(AP) -- The U.S. and Mexico will upgrade an earthquake monitoring system along the border between California and Baja California in order to better deal with temblors such as last year's magnitude-7.2 shock and to identify areas at greatest risk of shaking.
Officials announced Wednesday that U.S. quake experts will provide instruments and training to upgrade sensors, computers and training in northern Baja California. Both countries are funding the program.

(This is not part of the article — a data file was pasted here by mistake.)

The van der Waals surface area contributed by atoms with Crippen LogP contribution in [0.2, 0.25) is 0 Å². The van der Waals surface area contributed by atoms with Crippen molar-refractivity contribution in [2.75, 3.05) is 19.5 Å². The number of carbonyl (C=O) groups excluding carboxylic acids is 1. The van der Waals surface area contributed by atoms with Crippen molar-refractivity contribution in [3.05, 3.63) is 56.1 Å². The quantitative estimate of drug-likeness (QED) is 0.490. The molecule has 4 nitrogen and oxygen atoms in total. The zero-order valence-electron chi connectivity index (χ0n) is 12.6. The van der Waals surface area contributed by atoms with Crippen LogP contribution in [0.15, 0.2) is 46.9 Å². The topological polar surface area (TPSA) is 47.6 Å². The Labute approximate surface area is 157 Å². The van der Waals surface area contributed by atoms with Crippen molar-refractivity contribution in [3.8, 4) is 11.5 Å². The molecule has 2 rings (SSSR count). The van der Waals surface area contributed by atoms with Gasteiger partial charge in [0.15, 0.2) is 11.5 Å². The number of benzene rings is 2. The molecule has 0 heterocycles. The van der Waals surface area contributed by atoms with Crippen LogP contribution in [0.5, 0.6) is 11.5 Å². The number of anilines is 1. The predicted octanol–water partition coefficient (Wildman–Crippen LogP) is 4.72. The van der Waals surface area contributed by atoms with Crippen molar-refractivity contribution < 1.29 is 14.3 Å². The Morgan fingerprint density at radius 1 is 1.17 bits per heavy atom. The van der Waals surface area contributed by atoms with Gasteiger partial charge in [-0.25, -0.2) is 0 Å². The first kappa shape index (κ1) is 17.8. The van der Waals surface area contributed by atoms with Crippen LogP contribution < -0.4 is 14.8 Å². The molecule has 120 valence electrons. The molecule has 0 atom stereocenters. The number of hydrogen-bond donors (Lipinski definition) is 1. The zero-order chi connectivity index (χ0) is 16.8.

Last year's big Easter Sunday earthquake struck just south of the border near Mexicali, killing two people in Mexico and causing widespread damage.
The head of Mexico's disaster prevention agency, Roberto Quaas Weppen, says the lack of instruments to identify the quake strength and a loss of communications made it hard to identify and send help to the worst-hit areas.
Explore further: Deciphering clues to prehistoric climate changes locked in cave deposits